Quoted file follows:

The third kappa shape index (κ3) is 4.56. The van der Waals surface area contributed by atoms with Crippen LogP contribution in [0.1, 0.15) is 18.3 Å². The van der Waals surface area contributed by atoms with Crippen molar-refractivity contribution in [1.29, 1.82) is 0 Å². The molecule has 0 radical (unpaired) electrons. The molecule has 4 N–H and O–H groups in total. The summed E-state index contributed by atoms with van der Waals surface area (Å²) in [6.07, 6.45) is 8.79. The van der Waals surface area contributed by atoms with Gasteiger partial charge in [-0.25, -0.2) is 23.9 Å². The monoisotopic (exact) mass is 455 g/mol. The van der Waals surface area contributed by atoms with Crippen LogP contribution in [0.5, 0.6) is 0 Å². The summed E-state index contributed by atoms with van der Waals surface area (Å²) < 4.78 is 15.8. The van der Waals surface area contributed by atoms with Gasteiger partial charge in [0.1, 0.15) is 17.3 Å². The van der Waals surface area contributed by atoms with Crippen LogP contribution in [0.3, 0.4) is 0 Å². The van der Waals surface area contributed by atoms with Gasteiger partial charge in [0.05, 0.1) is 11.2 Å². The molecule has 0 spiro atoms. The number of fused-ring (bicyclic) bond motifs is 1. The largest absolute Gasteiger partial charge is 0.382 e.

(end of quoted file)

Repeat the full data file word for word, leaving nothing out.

The third kappa shape index (κ3) is 4.56. The van der Waals surface area contributed by atoms with Crippen LogP contribution in [0.1, 0.15) is 18.3 Å². The van der Waals surface area contributed by atoms with Crippen molar-refractivity contribution in [1.29, 1.82) is 0 Å². The molecule has 0 radical (unpaired) electrons. The molecule has 4 N–H and O–H groups in total. The summed E-state index contributed by atoms with van der Waals surface area (Å²) in [6.07, 6.45) is 8.79. The van der Waals surface area contributed by atoms with Gasteiger partial charge in [-0.25, -0.2) is 23.9 Å². The monoisotopic (exact) mass is 455 g/mol. The van der Waals surface area contributed by atoms with Crippen LogP contribution in [0.5, 0.6) is 0 Å². The summed E-state index contributed by atoms with van der Waals surface area (Å²) < 4.78 is 15.8. The van der Waals surface area contributed by atoms with Gasteiger partial charge in [0.1, 0.15) is 17.3 Å². The van der Waals surface area contributed by atoms with Crippen LogP contribution in [0.3, 0.4) is 0 Å². The van der Waals surface area contributed by atoms with Gasteiger partial charge in [0.05, 0.1) is 11.2 Å². The molecule has 0 spiro atoms. The number of fused-ring (bicyclic) bond motifs is 1. The largest absolute Gasteiger partial charge is 0.382 e.